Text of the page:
Injured, robbed and traveling on foot and still they made it to Alabama in 1791
Tennessee River and Tombigbee River
Griffin, Rutherford, Anthony Bledsoe and John Sevier joined Martin and Donelson in the venture.
John Donelson (1718-1785)
William Blount influenced the States of Georgia and North Carolina to create Houston county, to be governed by a commission of seven men that included Martin, Donelson and Sevier. Donelson was a surveyor, Sevier was Militia Colonel Commandant and Martin became Indian Agent.
Wade Hampton from South Carolina joined the group venture. In total, eighty men moved into the area of Muscle Shoals and Valentine Sevier was appointed as a member of the Georgia Legislature. However, two weeks after becoming settled in Muscle Shoals, they were forced out by the Indians.
Col. James Robertson attempted to make a settlement in Muscle Shoals 1787 but was again forced out. A third try was made by pioneer Zachariah Cox with an armed colony and managed to stay for two years before the Indians burned the blockhouse and small village to the ground. Cox tried to settle in Muscle Shoals one more time but was again driven out. (Record)
Settlers had begun to settle on the lower Tombigbee
White settlers from other states had begun to settle on the lower ‘Bikbee (Tombigbee) around 1790. They came very slowly, however, and numbered only twelve hundred and fifty souls ten years later when a census was taken. The trackless wilderness that lay between was filled with obstacles and perils that none but the boldest dared to encounter. This area in 1800 comprised the first county of the southern part of the Mississippi Territory and was named Washington. (Brewer)
Robbed of everything they possessed
“In February 1791, a party of emigrants, consisting of Colonel Thomas Kimbel, John Barnett, Robert Sheffield, Barton Hannon, and Mounger, with a wife and children, three of whom were grown, set out from Georgia for the Tombigby. Entering the Creek nation, one of the children was injured by a fall, which compelled the elder Mounger and his younger family to stop on the trail. They were afterward robbed by the Indians of everything they possessed and had to make their way back to Georgia on foot. The three young Moungers, and the other emigrants continued to the Tensaw, passing the creeks and rivers upon rafts.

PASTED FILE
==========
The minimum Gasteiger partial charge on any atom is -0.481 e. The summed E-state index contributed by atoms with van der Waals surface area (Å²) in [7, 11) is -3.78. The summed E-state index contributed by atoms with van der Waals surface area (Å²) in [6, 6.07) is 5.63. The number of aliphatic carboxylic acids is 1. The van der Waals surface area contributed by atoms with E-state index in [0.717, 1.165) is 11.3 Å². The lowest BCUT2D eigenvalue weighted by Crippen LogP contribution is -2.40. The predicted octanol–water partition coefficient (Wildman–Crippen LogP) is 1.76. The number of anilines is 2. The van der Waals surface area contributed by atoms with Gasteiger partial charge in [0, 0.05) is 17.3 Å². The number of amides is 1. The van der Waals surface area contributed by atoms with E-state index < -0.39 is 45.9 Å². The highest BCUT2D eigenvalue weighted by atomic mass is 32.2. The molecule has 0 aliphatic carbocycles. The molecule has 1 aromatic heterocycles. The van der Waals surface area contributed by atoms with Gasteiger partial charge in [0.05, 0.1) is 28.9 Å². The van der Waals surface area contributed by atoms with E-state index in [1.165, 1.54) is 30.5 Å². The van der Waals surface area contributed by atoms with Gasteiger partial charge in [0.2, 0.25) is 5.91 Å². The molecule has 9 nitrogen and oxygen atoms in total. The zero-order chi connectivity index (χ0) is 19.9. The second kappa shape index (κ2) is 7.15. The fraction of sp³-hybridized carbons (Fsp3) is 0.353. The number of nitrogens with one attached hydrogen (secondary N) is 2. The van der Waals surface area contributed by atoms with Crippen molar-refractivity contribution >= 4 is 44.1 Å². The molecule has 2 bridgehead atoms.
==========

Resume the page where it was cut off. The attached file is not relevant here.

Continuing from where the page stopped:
Tensaw River near Baldwin County, Alabama
They found upon their arrival at Tensaw the Halls, Byrnes, Mims, Kilcreas, Steadhams, Easlies, Linders and others. Crossing the Alabama and Tombigby upon rafts, they found residing below McIntosh Bluff, the Bates, Lawrences, and Powells.
Above there, on the Tombigby, they discovered the Danley, Wheets, Johnsons, McGrews, Hockets, Freelands, Talleys, and Bakers. Among these few people, Colonel Kimbrel and his little party established themselves, and began the cultivation of the soil with their horses, upon the backs of which they had brought a few axes and ploughs.
- Pickett, Albert James HISTORY OF ALABAMA and incidentally of MISSISSIPPI and GEORGIA, 1896
- Saunders, Col James Edmonds EARLY SETTLERS OF ALABAMA Notes and Genealogies,1899
- Brewer, W; ALABAMA HER HISTORY WAR RECORD and PUBLIC MEN, 1872
- Record, James A DREAM COME TRUE The Story of Madison County and incidentally of Alabama and the United States
- Find A Grave Memorial # 6639237
Read more about early Mounger and other early Immigrants in ALABAMA FOOTPRINTS: Settlement: Lost & Forgotten Stories
Other stories include:
- A Russian princess settling in early Alabama
- How the early settlers traveled to Alabama and the risks they took
- A ruse that saved immigrants lives while traveling through Native American Territory
- Alliances formed with the Native Americans
- How an independent republic, separate from the United States was almost formed in Alabama
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